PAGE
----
As the MCA programme grows there will be many unforeseen aspects and hurdles on its path of expansion. One of them is the approach to different languages and different cultures as the programme expands beyond American-centred boundaries.

Let’s tackle the language issues first.
You may disagree but the fact is that English is not the only language on this planet. Despite the widespread adoption of English as the second language in many countries [accelerated by the US dominance of IT and the internet in recent decades], countries like Japan, Korea or even places like France, Germany or Italy can perfectly run the vast majority of their IT business in their native languages. Yet the (English speaking) MCA review board expects that candidates will be able to cover a vast area of knowledge space in a very short time in the language that the board understands (aka English). In 10 minutes slots there is not much time to translate each English question to your language, do the thought process, translate the results back to English and hope that the words chosen will be understood by the juror. Trust me, I have been there and English is my 5th language – it was as tough as hell. How much slower is the communication process for the non-English speaker you ask? I’d say I had to process information at least 2-3 times faster than a native English speaking candidate just to keep up with the pace dictated by the review board.

Should we allow interpreters (or other means of translation) to help candidates from major language groups to communicate with the board in their native language? Definitely. Should we allow more time per candidate if they are non-English speakers? Well, maybe. If there is more time allowed, are we not discriminating against English-speaking candidates? What if the candidate is more than fluent in English yet demands more time just to gain the advantage and makes his review board session easier? On the other side we can be brutal saying that the language of IT is English so all MCA candidates should be fluently conversant in English (in other words, English fluency should be one of required competencies of an MCA candidate). This may sound as an obvious assertion but it is a road to numb cosmopolitanism and would not be accepted well. When there will be enough multi-language MCAs certified, this issue will dissapear as review boards will be conducted in the local language. But that might be quite far away.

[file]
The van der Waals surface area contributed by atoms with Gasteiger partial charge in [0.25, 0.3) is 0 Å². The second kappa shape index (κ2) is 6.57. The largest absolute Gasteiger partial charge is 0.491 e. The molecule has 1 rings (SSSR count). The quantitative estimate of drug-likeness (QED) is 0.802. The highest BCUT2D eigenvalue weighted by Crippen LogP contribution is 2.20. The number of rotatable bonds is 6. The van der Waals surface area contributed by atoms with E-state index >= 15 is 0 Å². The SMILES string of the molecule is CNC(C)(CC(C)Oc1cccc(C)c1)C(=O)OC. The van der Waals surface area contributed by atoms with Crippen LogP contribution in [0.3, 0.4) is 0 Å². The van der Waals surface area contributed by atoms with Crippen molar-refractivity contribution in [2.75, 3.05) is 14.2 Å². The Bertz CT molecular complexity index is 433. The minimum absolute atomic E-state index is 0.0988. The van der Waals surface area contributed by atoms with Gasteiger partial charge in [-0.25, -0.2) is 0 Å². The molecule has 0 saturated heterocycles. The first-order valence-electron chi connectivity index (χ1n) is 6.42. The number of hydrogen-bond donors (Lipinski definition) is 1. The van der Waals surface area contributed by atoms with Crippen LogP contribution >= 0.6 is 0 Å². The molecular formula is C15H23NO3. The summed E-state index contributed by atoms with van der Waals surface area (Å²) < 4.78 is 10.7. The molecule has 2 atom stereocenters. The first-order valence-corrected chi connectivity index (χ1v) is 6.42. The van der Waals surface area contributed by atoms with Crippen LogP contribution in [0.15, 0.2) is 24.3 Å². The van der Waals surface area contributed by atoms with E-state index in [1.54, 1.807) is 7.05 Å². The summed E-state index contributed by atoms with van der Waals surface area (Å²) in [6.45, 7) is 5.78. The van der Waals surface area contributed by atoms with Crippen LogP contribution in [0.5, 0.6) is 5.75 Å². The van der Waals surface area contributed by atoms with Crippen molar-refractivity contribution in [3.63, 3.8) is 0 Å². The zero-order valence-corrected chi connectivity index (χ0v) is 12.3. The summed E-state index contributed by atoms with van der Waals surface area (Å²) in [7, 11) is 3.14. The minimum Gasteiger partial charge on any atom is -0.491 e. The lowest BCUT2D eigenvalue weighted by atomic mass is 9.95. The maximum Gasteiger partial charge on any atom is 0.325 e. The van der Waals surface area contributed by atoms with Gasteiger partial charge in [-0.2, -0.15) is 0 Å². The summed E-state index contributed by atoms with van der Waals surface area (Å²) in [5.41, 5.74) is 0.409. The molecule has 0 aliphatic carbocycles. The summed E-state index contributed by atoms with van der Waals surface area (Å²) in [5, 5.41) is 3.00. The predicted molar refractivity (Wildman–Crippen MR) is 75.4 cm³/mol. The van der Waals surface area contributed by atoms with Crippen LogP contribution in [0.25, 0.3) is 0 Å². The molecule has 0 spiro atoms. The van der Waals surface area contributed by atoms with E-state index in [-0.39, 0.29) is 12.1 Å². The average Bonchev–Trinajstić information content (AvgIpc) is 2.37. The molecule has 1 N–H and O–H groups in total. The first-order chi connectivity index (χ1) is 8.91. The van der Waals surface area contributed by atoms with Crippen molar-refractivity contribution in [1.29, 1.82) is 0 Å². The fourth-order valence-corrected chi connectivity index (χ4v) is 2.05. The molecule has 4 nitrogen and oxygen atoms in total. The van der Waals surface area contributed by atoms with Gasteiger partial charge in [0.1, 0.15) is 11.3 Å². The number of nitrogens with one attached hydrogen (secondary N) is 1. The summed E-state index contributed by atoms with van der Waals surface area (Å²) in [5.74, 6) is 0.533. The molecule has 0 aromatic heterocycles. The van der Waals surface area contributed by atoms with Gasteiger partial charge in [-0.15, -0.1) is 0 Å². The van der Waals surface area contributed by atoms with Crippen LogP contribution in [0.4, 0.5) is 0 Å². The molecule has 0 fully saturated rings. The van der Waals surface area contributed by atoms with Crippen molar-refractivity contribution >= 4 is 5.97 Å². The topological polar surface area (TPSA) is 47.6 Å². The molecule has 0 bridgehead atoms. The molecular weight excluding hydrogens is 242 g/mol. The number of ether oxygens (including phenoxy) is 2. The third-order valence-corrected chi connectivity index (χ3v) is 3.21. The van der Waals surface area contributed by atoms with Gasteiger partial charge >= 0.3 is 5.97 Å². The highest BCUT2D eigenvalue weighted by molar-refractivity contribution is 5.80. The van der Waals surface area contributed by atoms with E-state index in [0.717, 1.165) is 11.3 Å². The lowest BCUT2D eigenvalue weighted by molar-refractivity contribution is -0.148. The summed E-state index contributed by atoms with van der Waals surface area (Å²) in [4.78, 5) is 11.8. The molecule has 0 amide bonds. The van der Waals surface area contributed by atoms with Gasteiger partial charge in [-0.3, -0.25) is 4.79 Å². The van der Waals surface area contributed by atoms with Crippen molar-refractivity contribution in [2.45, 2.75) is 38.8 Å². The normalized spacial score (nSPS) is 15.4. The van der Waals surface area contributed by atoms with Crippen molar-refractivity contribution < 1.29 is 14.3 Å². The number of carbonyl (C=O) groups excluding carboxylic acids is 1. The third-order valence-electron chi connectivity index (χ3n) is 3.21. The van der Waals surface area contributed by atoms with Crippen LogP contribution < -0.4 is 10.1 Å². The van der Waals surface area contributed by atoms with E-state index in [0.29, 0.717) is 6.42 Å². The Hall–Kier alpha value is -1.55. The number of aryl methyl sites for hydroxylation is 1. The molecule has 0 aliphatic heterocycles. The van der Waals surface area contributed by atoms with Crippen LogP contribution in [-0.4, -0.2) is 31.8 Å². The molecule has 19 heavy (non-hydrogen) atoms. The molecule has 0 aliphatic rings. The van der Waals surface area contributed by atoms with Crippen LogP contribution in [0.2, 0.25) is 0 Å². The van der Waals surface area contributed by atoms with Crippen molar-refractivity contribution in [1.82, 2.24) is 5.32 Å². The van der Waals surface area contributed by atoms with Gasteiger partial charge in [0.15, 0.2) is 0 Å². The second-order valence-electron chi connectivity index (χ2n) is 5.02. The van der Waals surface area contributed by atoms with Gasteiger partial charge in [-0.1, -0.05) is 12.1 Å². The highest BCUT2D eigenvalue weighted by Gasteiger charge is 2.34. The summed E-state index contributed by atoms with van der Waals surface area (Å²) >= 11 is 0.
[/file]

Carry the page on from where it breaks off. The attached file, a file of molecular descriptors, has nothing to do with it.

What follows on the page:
It gets worse when we add the intercultural issues.
Intercultural competence is the ability to communicate with people of other cultures. Good communication includes the sensitivity to issues such as different cultural traits and the ability to ask hard questions the proper way. Let me give a couple of examples:

  1. The typical individualistic questions on the review board resonate particularly bad if the candidate is from the collectivist culture (such as Brazil, China, India, Korea and others). Individualist cultures thrive and collectivist cultures stare blank at questions like: “What did you do personally on that project?”, “What would be your worst failure?”, “How was the goal of your team different from the goal of the client?”
  2. Cultures with high power distance can’t handle the Organizational Dynamics in the same way as cultures with low power distance. Particularly bad questions for high power distance cultures (Arabic, Asian, Latin America): “Describe the situation when you opposed your manager”, “How do you mentor others”, “Why didn’t you just ask the executive?”
  3. How about risk-averse versus risk-taking cultures? In risk-averse cultures (such as Germany or Japan) you can’t ‘just do it’ and every step of the project will be planned, tested and verified to death. Asking questions such as: “Would you use the beta version of the next-generation product?”, “Describe top 3 risks on your project”, “Are you keen on outsourcing?” is particularly interesting as the answers from risk-averse cultures might be absolutely correct yet will be marked as wrong by the juror from the risk-taking culture.